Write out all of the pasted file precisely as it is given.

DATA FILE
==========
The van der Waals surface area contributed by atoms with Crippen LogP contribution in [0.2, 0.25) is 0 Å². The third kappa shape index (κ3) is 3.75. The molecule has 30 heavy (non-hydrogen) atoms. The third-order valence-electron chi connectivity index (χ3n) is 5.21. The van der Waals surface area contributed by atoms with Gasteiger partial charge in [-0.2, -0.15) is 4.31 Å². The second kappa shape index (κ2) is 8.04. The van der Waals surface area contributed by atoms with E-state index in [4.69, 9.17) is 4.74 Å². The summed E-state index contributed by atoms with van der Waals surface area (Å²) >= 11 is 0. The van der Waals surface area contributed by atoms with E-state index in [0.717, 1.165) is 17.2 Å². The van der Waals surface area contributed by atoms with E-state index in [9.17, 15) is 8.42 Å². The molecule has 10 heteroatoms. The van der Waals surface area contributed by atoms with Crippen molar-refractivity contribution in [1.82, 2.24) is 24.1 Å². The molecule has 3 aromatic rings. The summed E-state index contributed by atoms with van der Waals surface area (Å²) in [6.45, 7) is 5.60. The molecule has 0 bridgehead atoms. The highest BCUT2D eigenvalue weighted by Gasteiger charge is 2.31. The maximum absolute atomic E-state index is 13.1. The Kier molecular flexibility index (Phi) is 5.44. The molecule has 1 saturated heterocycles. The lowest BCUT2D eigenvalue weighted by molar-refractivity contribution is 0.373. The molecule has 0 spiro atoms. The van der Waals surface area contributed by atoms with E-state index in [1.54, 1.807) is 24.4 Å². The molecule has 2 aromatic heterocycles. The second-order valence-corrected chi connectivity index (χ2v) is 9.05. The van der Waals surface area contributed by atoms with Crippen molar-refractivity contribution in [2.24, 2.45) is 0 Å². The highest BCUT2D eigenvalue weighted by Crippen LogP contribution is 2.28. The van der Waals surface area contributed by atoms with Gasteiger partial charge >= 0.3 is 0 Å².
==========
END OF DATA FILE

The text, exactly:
The van der Waals surface area contributed by atoms with Crippen LogP contribution in [0.2, 0.25) is 0 Å². The third kappa shape index (κ3) is 3.75. The molecule has 30 heavy (non-hydrogen) atoms. The third-order valence-electron chi connectivity index (χ3n) is 5.21. The van der Waals surface area contributed by atoms with Gasteiger partial charge in [-0.2, -0.15) is 4.31 Å². The second kappa shape index (κ2) is 8.04. The van der Waals surface area contributed by atoms with E-state index in [4.69, 9.17) is 4.74 Å². The summed E-state index contributed by atoms with van der Waals surface area (Å²) >= 11 is 0. The van der Waals surface area contributed by atoms with E-state index in [0.717, 1.165) is 17.2 Å². The van der Waals surface area contributed by atoms with E-state index in [9.17, 15) is 8.42 Å². The molecule has 10 heteroatoms. The van der Waals surface area contributed by atoms with Crippen molar-refractivity contribution in [1.82, 2.24) is 24.1 Å². The molecule has 3 aromatic rings. The summed E-state index contributed by atoms with van der Waals surface area (Å²) in [6.45, 7) is 5.60. The molecule has 0 bridgehead atoms. The highest BCUT2D eigenvalue weighted by Gasteiger charge is 2.31. The maximum absolute atomic E-state index is 13.1. The Kier molecular flexibility index (Phi) is 5.44. The molecule has 1 saturated heterocycles. The lowest BCUT2D eigenvalue weighted by molar-refractivity contribution is 0.373. The molecule has 0 spiro atoms. The van der Waals surface area contributed by atoms with E-state index in [1.54, 1.807) is 24.4 Å². The molecule has 2 aromatic heterocycles. The second-order valence-corrected chi connectivity index (χ2v) is 9.05. The van der Waals surface area contributed by atoms with Crippen molar-refractivity contribution in [2.24, 2.45) is 0 Å². The highest BCUT2D eigenvalue weighted by Crippen LogP contribution is 2.28. The van der Waals surface area contributed by atoms with Gasteiger partial charge >= 0.3 is 0 Å².